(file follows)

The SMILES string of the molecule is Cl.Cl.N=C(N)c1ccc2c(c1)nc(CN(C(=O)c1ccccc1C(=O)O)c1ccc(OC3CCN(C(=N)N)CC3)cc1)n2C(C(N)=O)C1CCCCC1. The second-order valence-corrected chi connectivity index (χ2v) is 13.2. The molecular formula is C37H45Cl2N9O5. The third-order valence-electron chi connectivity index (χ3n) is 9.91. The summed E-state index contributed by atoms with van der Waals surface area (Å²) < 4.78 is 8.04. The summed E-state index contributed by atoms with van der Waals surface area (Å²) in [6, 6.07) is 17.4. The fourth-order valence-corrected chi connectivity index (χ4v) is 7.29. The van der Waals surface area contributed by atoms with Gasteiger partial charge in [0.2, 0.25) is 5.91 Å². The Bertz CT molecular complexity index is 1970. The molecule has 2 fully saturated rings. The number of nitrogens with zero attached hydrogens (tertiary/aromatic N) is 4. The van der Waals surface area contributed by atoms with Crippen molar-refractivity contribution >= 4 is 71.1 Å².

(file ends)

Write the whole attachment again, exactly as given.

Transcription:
The SMILES string of the molecule is Cl.Cl.N=C(N)c1ccc2c(c1)nc(CN(C(=O)c1ccccc1C(=O)O)c1ccc(OC3CCN(C(=N)N)CC3)cc1)n2C(C(N)=O)C1CCCCC1. The second-order valence-corrected chi connectivity index (χ2v) is 13.2. The molecular formula is C37H45Cl2N9O5. The third-order valence-electron chi connectivity index (χ3n) is 9.91. The summed E-state index contributed by atoms with van der Waals surface area (Å²) < 4.78 is 8.04. The summed E-state index contributed by atoms with van der Waals surface area (Å²) in [6, 6.07) is 17.4. The fourth-order valence-corrected chi connectivity index (χ4v) is 7.29. The van der Waals surface area contributed by atoms with Gasteiger partial charge in [0.2, 0.25) is 5.91 Å². The Bertz CT molecular complexity index is 1970. The molecule has 2 fully saturated rings. The number of nitrogens with zero attached hydrogens (tertiary/aromatic N) is 4. The van der Waals surface area contributed by atoms with Crippen molar-refractivity contribution >= 4 is 71.1 Å².